Here is the List:
3. Fermented Ginger
4. Grass-Fed Yogurt, Kefir or Amasai
5. Grass-fed Cheese
6. Beet Kvass
7. Natural Pickles
8. Fermented Assorted Veggies
9. Coconut Milk Yogurt & Kefir
10. Fermented Soy – Natto & Tempeh
Best Fermented Drinks/Tonics:
Begin by consuming 1 tablespoon at a time, adding a tablespoon every 2-3 days. If you have digestive problems or rash/hives, etc. than cut back down until these problems go away. Overtime you should be able to consume larger amounts of these at a time. Perhaps even entire bottles of fermented drinks at a time.
Be sure to start slowly and methodically increase your dosage as your body tolerates. If you take too much too quickly you will often have diarrhea, gas and bloating. Here is the list:
1. Coconut water kefir
2. Water Kefir
3. Fermented grass-fed whey water
6. Red Wine or Balsalmic Vinegar
7. Fermented Herbal Teas
8. Fermented Beet Kvass (juice)
9. Sauerkraut Juice
10. Fermented Veggie juice
Fermented Foods & Histamine Intolerance:
As a clinician, I have learned that when individuals react very poorly to fermented foods it is a sign of histamine intolerance. Most people respond very well to small amounts and gradually increasing levels of fermented foods. Individuals with histamine intolerances often break out with hives, eczema, rashes, puffy eyes, headaches, etc.
People with histamine intolerance react in a multitude of different ways as shown in this study (9). Some people cannot handle any high histamine foods while others can handle certain types but not others.
As an example, an individual may tolerate avocados, berries and lemons quite well but have significant reactions with any sort of fermented foods or wine. You will have to find the unique ways that you react and understand what triggers reactions and what doesn’t.
Overtime, as histamine content is reduced and the individual improves their gut health, reduces inflammation, improves liver function and stabilizes their adrenals they will be able to handle more of the histamines. For some, this will mean they will be able to incorporate small amounts of all the higher histamine foods. For others they will only be able to handle certain foods while others will continue to trigger reactions.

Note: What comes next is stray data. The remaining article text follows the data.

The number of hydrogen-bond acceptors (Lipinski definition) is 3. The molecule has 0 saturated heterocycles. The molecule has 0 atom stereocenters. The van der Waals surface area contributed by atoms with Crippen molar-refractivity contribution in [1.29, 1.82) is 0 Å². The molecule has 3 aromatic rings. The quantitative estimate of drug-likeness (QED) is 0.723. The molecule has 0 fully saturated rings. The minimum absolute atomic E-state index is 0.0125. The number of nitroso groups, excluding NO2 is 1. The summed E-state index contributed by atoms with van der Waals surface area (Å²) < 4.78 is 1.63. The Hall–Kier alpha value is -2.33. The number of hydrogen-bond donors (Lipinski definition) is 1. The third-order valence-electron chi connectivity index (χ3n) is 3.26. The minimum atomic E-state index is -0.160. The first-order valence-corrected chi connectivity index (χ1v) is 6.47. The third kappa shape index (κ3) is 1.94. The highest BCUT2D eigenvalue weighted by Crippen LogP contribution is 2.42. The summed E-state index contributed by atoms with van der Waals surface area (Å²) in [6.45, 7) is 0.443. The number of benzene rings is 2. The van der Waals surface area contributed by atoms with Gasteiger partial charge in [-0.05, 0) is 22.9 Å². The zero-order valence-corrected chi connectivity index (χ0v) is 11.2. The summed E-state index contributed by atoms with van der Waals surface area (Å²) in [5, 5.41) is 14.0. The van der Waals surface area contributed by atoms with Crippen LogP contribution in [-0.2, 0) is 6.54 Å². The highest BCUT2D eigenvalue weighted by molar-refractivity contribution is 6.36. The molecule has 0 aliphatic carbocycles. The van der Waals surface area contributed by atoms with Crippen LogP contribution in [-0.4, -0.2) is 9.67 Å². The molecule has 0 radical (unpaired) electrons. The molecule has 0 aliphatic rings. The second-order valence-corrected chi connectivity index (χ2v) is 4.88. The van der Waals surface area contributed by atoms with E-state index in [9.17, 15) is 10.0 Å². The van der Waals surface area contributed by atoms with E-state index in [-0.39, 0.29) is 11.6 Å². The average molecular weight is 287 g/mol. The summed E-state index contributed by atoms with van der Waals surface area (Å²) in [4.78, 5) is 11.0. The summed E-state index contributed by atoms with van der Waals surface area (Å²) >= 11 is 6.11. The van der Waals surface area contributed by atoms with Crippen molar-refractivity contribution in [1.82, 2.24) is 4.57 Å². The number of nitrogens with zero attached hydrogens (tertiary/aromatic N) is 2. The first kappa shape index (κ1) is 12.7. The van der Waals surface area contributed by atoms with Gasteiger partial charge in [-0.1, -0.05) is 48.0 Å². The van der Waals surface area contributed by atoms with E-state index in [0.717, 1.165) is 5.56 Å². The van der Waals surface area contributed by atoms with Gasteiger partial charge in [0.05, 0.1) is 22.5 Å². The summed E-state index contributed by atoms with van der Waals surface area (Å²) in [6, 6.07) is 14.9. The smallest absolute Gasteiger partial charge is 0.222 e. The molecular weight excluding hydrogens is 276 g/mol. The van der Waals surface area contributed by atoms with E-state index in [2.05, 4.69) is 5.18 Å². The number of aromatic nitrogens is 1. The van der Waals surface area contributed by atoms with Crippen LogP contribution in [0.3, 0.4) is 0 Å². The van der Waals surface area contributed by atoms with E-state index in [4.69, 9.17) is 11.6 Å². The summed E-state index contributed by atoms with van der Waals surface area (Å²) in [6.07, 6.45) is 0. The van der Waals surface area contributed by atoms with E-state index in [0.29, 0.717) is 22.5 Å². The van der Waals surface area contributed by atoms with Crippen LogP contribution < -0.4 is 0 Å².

Sources For This Article Include:
- Role of Probiotics in health improvement, infection control and disease treatment and management. Link Here
- Singh VP, Sharma J, Babu S, Rizwanulla, Singla A. Role of probiotics in health and disease: a review. J Pak Med Assoc. 2013 Feb;63(2):253-7. PMID: 23894906
- Yoon JH, Kang SS, Mheen TI, Ahn JS, Lee HJ, Kim TK, Park CS, Kho YH, Kang KH, Park YH. Lactobacillus kimchii sp. nov., a new species from kimchi. Int J Syst Evol Microbiol. 2000 Sep;50 Pt 5:1789-95. PMID: 11034488
- Kubo Y, Rooney AP, Tsukakoshi Y, Nakagawa R, Hasegawa H, Kimura K. Phylogenetic Analysis of Bacillus subtilis Strains Applicable to Natto (Fermented Soybean) Production . Applied and Environmental Microbiology. 2011;77(18):6463-6469.
- Heller KJ. Probiotic bacteria in fermented foods: product characteristics and starter organisms. Am J Clin Nutr. 2001 Feb;73(2 Suppl):374S-379S. PMID: 11157344
- Parvez S, Malik KA, Ah Kang S, Kim HY. Probiotics and their fermented food products are beneficial for health. J Appl Microbiol. 2006 Jun;100(6):1171-85. PMID: 16696665
- Fernández M, Hudson JA, Korpela R, de Los Reyes-Gavilán CG. Impact on Human Health of Microorganisms Present in Fermented Dairy Products: An Overview. Biomed Res Int. 2015;2015:412714. PMID: 25839033
- Tailford KA, Berry CL, Thomas AC, Campbell JH. A casein variant in cow’s milk is atherogenic. Atherosclerosis. 2003 Sep;170(1):13-9. PMID: 12957678
- Komericki P, Klein G, Reider N, Hawranek T, Strimitzer T, Lang R, Kranzelbinder B, Aberer W. Histamine intolerance: lack of reproducibility of single symptoms by oral provocation with histamine: a randomised, double-blind, placebo-controlled cross-over study.Wien Klin Wochenschr. 2011 Jan;123(1-2):15-20. PMID: 21165702